Boston Globe management and the paper's largest union ended another marathon bargaining session early this morning without resolving their contract dispute. The two sides will continue talking by phone today, but the next scheduled face-to-face meeting is not until Monday, according to union and management officials.
The negotiations, which stretched for about 13 hours and broke off around 4 a.m., follow the Boston Newspaper Guild’s rejection last week of a $10 million package of concessions the Globe's owner, the New York Times Co., says it needs to continue to operate the money-losing paper. The company, in response, declared an impasse and imposed a 23 percent wage cut on the nearly 700 editorial, advertising, and business office workers represented by the Guild.
The wage cut went into effect on Sunday.
“We have not reached an agreement with the Guild and are tentatively scheduled to meet again for discussions on Monday, June 22,” said Globe spokesman Robert Powers. “The wage reduction of 23% remains in effect.”
Guild president Daniel Totten said in a statement that the union will continue to share information and talk to company officials by telephone today. "We are optimistic about the prospects for reaching an agreement after our most recent talks with the company," he said. "The discussions will continue today."
Globe management and the Guild yesterday were focusing on limiting the size of the pay cut the union's members would have to take. The package of concessions rejected by the Guild included an 8.4 percent pay cut, as well as five days of unpaid furloughs, deep reductions to health and retirement benefits, and the elimination of lifetime job guarantees for about 170 veteran members.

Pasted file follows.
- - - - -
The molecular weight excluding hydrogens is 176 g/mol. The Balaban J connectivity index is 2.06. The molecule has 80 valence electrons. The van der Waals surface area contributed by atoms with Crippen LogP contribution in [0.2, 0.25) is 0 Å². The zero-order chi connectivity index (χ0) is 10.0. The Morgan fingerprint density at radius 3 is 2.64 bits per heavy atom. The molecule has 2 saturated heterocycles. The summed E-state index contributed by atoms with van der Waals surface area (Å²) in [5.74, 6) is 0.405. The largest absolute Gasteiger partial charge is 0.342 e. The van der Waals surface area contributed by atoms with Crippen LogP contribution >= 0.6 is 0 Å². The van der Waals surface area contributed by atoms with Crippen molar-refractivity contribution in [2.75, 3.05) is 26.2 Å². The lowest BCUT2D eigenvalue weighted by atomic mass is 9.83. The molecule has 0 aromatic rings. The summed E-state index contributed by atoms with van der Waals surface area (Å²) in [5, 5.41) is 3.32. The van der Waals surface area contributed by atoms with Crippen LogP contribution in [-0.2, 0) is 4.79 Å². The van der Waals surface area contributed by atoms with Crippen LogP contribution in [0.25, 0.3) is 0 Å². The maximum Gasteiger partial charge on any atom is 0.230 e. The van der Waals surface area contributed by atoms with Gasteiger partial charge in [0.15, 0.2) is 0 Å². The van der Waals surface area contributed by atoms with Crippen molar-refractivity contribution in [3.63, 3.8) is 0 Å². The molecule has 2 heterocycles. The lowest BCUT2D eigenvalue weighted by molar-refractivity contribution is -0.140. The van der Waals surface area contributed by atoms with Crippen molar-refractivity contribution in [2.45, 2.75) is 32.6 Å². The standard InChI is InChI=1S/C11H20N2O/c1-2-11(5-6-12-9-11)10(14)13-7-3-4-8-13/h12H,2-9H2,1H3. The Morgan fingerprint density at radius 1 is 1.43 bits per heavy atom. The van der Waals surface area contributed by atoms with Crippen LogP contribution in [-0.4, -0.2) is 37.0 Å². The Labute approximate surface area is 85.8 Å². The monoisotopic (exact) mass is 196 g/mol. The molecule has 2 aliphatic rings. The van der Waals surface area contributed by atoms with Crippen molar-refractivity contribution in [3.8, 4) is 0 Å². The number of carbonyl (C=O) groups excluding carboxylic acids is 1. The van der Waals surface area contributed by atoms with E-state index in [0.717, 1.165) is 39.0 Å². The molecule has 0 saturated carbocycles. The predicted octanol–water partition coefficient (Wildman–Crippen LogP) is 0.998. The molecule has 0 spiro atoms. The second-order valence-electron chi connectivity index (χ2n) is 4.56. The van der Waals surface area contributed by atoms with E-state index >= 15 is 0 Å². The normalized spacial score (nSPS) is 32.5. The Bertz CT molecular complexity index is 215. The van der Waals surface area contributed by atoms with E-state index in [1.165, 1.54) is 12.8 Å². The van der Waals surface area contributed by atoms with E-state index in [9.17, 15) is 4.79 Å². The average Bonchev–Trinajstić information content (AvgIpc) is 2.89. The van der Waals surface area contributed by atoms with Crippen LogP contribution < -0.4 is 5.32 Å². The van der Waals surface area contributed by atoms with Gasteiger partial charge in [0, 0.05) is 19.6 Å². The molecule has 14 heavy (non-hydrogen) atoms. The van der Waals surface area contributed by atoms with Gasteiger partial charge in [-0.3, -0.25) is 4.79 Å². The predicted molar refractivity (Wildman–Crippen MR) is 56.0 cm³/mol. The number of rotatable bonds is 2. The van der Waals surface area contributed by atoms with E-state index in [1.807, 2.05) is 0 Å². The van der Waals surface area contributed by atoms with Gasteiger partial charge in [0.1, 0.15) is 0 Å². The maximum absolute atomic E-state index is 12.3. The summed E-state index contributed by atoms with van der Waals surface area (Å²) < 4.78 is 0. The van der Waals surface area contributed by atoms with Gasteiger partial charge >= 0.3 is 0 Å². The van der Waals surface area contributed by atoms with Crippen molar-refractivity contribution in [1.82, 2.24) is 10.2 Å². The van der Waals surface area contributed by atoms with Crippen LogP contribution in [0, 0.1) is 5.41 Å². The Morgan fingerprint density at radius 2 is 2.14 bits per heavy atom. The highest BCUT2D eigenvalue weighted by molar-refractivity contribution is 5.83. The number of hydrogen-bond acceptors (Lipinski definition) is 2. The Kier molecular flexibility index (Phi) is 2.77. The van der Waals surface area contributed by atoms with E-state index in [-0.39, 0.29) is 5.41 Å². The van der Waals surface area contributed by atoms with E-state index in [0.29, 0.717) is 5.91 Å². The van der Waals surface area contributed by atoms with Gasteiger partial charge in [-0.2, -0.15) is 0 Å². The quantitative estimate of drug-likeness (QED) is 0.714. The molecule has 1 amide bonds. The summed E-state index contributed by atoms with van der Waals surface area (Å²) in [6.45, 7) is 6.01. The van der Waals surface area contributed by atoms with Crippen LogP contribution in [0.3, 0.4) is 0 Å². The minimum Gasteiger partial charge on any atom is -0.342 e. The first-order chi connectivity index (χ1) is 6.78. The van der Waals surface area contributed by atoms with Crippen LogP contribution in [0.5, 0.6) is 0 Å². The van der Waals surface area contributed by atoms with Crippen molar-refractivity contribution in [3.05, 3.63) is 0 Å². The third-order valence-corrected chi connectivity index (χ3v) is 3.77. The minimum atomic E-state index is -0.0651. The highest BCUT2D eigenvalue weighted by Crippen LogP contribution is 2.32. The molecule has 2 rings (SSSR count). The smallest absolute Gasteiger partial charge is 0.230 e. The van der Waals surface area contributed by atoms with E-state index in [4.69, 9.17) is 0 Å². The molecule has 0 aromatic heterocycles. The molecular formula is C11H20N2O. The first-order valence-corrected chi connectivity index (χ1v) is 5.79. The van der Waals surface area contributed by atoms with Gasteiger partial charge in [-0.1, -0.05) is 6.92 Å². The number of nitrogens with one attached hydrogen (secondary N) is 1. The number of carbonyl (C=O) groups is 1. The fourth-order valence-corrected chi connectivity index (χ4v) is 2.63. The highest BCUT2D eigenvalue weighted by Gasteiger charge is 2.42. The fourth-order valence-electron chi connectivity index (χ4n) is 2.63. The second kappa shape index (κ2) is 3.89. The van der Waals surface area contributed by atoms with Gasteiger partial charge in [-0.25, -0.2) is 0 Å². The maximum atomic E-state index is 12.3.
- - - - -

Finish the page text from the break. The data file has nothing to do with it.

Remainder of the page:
The size of the pay cut was viewed as a key reason for the proposal's narrow defeat.
Michael Paulson, a reporter and Guild member monitoring the negotiations, said there were two outstanding issues: the reconfiguration of the $10 million in concessions to limit pay cuts: and the handling of the company-imposed 23 percent pay cut during the period between reaching an agreement and implementing a new contract.
Under the Guild's bylaws, an agreement couldn’t be ratified for at least 30 days, meaning members would lose nearly a quarter of their paychecks for at least that long. (By Robert Gavin, Globe staff)